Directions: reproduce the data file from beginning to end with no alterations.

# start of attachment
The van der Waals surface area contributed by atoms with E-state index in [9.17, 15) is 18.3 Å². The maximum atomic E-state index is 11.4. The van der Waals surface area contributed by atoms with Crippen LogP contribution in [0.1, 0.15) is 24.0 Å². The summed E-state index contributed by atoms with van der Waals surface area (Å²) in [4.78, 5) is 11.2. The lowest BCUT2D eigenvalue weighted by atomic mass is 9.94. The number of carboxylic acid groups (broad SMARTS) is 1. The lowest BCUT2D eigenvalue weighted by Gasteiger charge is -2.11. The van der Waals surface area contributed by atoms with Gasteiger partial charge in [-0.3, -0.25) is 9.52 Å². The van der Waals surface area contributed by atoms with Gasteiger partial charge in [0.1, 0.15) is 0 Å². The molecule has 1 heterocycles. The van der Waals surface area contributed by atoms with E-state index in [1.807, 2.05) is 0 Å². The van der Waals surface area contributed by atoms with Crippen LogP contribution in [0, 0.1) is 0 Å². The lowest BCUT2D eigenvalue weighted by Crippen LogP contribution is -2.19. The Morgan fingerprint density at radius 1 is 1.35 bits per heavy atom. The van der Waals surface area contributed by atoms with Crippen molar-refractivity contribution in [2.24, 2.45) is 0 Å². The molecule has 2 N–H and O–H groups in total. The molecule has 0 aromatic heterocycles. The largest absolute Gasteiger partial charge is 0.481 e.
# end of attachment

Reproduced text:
The van der Waals surface area contributed by atoms with E-state index in [9.17, 15) is 18.3 Å². The maximum atomic E-state index is 11.4. The van der Waals surface area contributed by atoms with Crippen LogP contribution in [0.1, 0.15) is 24.0 Å². The summed E-state index contributed by atoms with van der Waals surface area (Å²) in [4.78, 5) is 11.2. The lowest BCUT2D eigenvalue weighted by atomic mass is 9.94. The number of carboxylic acid groups (broad SMARTS) is 1. The lowest BCUT2D eigenvalue weighted by Gasteiger charge is -2.11. The van der Waals surface area contributed by atoms with Gasteiger partial charge in [-0.3, -0.25) is 9.52 Å². The van der Waals surface area contributed by atoms with Gasteiger partial charge in [0.1, 0.15) is 0 Å². The molecule has 1 heterocycles. The van der Waals surface area contributed by atoms with E-state index in [1.807, 2.05) is 0 Å². The van der Waals surface area contributed by atoms with Crippen LogP contribution in [0, 0.1) is 0 Å². The lowest BCUT2D eigenvalue weighted by Crippen LogP contribution is -2.19. The Morgan fingerprint density at radius 1 is 1.35 bits per heavy atom. The van der Waals surface area contributed by atoms with Crippen molar-refractivity contribution in [2.24, 2.45) is 0 Å². The molecule has 2 N–H and O–H groups in total. The molecule has 0 aromatic heterocycles. The largest absolute Gasteiger partial charge is 0.481 e.